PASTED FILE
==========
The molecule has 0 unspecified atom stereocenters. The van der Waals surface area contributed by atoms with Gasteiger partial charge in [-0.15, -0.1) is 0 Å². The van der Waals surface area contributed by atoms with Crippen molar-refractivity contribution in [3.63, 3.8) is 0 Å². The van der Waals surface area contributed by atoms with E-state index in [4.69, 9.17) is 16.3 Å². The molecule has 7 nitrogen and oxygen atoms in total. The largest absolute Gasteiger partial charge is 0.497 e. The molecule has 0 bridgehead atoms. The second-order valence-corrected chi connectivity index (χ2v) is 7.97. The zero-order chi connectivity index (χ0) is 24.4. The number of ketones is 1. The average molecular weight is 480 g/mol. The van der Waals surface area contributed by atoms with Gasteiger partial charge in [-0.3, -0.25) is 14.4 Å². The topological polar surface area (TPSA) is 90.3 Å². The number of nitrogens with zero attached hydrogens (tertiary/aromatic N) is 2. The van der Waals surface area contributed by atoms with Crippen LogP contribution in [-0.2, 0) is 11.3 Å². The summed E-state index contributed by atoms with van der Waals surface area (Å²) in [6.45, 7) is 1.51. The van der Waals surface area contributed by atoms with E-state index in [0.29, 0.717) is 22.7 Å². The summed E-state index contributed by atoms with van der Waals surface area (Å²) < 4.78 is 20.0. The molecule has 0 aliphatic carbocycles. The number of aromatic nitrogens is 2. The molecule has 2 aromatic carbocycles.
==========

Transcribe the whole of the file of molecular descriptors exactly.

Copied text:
The molecule has 0 unspecified atom stereocenters. The van der Waals surface area contributed by atoms with Gasteiger partial charge in [-0.15, -0.1) is 0 Å². The van der Waals surface area contributed by atoms with Crippen molar-refractivity contribution in [3.63, 3.8) is 0 Å². The van der Waals surface area contributed by atoms with E-state index in [4.69, 9.17) is 16.3 Å². The molecule has 7 nitrogen and oxygen atoms in total. The largest absolute Gasteiger partial charge is 0.497 e. The molecule has 0 bridgehead atoms. The second-order valence-corrected chi connectivity index (χ2v) is 7.97. The zero-order chi connectivity index (χ0) is 24.4. The number of ketones is 1. The average molecular weight is 480 g/mol. The van der Waals surface area contributed by atoms with Gasteiger partial charge in [-0.3, -0.25) is 14.4 Å². The topological polar surface area (TPSA) is 90.3 Å². The number of nitrogens with zero attached hydrogens (tertiary/aromatic N) is 2. The van der Waals surface area contributed by atoms with Crippen LogP contribution in [-0.2, 0) is 11.3 Å². The summed E-state index contributed by atoms with van der Waals surface area (Å²) in [6.45, 7) is 1.51. The van der Waals surface area contributed by atoms with E-state index in [0.29, 0.717) is 22.7 Å². The summed E-state index contributed by atoms with van der Waals surface area (Å²) < 4.78 is 20.0. The molecule has 0 aliphatic carbocycles. The number of aromatic nitrogens is 2. The molecule has 2 aromatic carbocycles.